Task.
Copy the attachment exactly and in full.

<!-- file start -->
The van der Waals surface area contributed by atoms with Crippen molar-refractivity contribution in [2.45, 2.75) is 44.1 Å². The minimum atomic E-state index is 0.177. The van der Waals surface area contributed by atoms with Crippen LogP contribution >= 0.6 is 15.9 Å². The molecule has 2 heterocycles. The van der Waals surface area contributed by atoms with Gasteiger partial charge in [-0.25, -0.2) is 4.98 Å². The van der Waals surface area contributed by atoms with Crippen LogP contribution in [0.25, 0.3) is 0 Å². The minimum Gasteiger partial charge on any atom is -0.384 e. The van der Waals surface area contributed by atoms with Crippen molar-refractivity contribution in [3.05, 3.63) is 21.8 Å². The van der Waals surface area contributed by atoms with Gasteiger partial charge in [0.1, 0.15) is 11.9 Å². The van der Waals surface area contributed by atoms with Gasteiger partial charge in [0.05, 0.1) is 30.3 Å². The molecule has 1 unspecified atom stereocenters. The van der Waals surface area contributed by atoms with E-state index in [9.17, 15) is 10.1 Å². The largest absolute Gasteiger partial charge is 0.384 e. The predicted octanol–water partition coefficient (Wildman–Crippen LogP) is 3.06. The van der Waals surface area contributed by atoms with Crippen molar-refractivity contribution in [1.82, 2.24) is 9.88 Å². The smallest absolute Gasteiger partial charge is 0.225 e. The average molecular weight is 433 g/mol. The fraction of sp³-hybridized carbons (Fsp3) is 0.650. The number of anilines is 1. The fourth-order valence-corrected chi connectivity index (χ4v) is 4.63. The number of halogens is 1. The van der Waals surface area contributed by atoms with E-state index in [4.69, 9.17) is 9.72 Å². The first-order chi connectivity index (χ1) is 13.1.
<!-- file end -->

The van der Waals surface area contributed by atoms with Crippen molar-refractivity contribution in [2.45, 2.75) is 44.1 Å². The minimum atomic E-state index is 0.177. The van der Waals surface area contributed by atoms with Crippen LogP contribution >= 0.6 is 15.9 Å². The molecule has 2 heterocycles. The van der Waals surface area contributed by atoms with Gasteiger partial charge in [-0.25, -0.2) is 4.98 Å². The van der Waals surface area contributed by atoms with Crippen LogP contribution in [0.25, 0.3) is 0 Å². The minimum Gasteiger partial charge on any atom is -0.384 e. The van der Waals surface area contributed by atoms with Crippen molar-refractivity contribution in [3.05, 3.63) is 21.8 Å². The van der Waals surface area contributed by atoms with Gasteiger partial charge in [0.1, 0.15) is 11.9 Å². The van der Waals surface area contributed by atoms with Gasteiger partial charge in [0.05, 0.1) is 30.3 Å². The molecule has 1 unspecified atom stereocenters. The van der Waals surface area contributed by atoms with E-state index in [9.17, 15) is 10.1 Å². The largest absolute Gasteiger partial charge is 0.384 e. The predicted octanol–water partition coefficient (Wildman–Crippen LogP) is 3.06. The van der Waals surface area contributed by atoms with Crippen molar-refractivity contribution in [1.82, 2.24) is 9.88 Å². The smallest absolute Gasteiger partial charge is 0.225 e. The average molecular weight is 433 g/mol. The fraction of sp³-hybridized carbons (Fsp3) is 0.650. The number of anilines is 1. The fourth-order valence-corrected chi connectivity index (χ4v) is 4.63. The number of halogens is 1. The van der Waals surface area contributed by atoms with E-state index in [4.69, 9.17) is 9.72 Å². The first-order chi connectivity index (χ1) is 13.1.